Author Archives: Mary K. Wells

Honoring Women’s History Month: A Q&A with Prospect Schools’ Tresha Ward

We’re asking education leaders to reflect on their many contributions to the sector. From the “why” behind their work and what calls them to serve school communities, to where they draw everyday inspiration from and more, we’re featuring leaders’ perspectives on Ahead of the Heard in a series honoring Women’s History Month. 

Tresha Ward is a longtime educator, school and network leader, and a Bellwether alumna. Today, she serves as CEO of Prospect Schools, an intentionally diverse network of six K-12 charter schools based in Brooklyn, New York. With an International Baccalaureate, college-prep focus and a school community model rooted in antiracism, diversity, equity, and inclusion, Prospect is poised for growth and impact. I discussed her current role, approach to education, and what grounds her in this work over Zoom.* 

Mary K. Wells:
It’s so great to reconnect. Let’s start with you: Tell our readers a bit about how your identity and experiences shape your career and work at Prospect Schools. What calls you to this work?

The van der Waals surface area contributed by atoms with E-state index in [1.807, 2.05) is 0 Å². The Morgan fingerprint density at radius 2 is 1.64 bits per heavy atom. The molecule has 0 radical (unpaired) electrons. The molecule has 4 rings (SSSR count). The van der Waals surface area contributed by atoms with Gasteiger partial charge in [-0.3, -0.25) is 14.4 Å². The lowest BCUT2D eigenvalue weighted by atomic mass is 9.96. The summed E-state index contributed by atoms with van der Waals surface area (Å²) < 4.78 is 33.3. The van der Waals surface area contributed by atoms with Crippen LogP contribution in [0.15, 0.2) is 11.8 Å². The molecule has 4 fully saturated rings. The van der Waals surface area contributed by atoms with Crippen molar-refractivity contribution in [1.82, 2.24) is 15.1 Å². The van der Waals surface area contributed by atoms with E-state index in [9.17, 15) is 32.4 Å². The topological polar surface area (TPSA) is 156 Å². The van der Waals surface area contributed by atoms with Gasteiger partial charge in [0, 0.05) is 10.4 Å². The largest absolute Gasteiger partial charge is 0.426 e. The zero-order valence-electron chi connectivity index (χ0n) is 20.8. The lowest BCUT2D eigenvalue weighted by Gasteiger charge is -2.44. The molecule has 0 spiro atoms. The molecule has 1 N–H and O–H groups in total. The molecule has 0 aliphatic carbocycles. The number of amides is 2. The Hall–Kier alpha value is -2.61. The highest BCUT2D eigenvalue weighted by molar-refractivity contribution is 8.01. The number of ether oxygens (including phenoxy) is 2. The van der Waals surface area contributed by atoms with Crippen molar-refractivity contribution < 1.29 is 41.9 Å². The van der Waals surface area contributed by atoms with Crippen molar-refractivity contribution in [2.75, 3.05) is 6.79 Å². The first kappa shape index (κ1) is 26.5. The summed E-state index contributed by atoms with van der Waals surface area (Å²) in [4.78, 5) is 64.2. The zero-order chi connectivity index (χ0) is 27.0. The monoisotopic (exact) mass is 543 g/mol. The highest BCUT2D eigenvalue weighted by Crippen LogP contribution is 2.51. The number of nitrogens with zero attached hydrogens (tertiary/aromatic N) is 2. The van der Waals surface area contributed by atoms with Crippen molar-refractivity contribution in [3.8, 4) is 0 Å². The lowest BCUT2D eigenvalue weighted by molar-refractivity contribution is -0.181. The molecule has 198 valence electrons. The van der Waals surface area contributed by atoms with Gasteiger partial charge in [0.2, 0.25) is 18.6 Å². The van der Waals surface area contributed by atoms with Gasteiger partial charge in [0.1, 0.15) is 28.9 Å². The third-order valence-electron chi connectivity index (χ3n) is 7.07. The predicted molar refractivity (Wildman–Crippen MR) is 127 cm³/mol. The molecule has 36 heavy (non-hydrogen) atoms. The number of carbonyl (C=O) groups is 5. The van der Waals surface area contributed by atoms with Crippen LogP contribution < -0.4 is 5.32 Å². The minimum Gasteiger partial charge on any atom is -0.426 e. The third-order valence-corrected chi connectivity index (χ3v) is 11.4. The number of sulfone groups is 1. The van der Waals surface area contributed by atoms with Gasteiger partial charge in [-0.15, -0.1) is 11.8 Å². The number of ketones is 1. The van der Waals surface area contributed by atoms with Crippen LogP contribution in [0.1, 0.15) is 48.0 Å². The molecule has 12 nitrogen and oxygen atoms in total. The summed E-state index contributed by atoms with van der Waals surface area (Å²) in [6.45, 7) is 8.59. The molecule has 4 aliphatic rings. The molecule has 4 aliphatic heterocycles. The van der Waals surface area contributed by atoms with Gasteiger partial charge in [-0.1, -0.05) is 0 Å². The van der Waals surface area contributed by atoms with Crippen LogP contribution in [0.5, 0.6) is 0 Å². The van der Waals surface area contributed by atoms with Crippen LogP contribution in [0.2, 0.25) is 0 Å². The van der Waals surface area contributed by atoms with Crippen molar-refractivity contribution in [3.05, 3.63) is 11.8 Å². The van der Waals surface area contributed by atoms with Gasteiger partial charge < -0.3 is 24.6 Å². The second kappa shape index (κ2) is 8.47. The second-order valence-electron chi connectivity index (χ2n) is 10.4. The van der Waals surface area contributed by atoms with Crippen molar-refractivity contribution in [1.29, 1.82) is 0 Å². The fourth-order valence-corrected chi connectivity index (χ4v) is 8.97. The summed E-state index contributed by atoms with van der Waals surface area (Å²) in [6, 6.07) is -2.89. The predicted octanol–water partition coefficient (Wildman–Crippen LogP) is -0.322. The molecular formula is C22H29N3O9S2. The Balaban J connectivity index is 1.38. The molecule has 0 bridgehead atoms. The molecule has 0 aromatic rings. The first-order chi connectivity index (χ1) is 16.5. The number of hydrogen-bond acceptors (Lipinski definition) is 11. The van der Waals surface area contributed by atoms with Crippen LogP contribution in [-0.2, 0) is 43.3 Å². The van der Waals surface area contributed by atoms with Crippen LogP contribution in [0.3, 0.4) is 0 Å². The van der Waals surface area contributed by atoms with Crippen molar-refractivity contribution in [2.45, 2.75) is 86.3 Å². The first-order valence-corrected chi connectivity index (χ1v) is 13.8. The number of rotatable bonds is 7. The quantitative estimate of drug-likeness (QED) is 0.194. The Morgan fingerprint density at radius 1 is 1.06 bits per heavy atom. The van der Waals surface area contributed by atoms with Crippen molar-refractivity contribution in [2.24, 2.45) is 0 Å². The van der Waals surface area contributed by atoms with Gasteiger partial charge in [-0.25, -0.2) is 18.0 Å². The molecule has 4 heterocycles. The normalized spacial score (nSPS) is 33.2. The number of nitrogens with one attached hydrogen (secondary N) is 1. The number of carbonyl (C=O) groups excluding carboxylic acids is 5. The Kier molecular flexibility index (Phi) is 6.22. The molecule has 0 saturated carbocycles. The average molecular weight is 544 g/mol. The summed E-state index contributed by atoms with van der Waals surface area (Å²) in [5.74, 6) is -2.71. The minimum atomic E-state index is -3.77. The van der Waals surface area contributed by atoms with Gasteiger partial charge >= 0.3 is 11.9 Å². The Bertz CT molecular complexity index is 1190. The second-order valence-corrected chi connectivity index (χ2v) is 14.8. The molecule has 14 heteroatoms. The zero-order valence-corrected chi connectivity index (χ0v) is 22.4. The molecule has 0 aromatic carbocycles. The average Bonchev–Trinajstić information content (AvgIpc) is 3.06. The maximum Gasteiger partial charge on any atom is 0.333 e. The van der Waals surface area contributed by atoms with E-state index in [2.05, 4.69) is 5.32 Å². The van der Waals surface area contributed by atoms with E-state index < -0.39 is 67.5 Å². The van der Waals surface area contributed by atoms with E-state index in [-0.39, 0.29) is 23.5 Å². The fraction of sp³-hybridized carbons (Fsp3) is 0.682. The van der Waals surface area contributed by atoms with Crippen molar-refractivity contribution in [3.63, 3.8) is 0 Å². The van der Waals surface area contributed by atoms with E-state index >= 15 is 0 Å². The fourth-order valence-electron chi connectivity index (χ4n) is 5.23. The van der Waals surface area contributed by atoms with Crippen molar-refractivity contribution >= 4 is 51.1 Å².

Tresha Ward:
My identity, race, and gender are really formative to who I am. Growing up in the Bronx in New York City, I was fortunate to have parents who prioritized education and emphasized going to school. Despite that focus as a kid, I really struggled in college and it was a big turning point in my life. I didn’t want kids who looked like me or came from similar backgrounds to make it to college and realize that they didn’t have the tools needed to pursue their dreams. 

That turning point launched my passion for and focus on education. I started out as a teacher and then became a school leader before moving into other roles focused on impacting kids. In all that I’ve accomplished, there’s been a clear through-line to kids from similar backgrounds as mine. Direct alignment to a mission and to serving kids is at the core of who I am personally and professionally. I strive every day to live up to two guiding principles: 1) to make sure kids like me have an amazing education and can live a life full of choice and opportunity, and 2) to be cognizant of my role as a leader — often the only Black female leader in decision-making spaces — and how it can inspire others.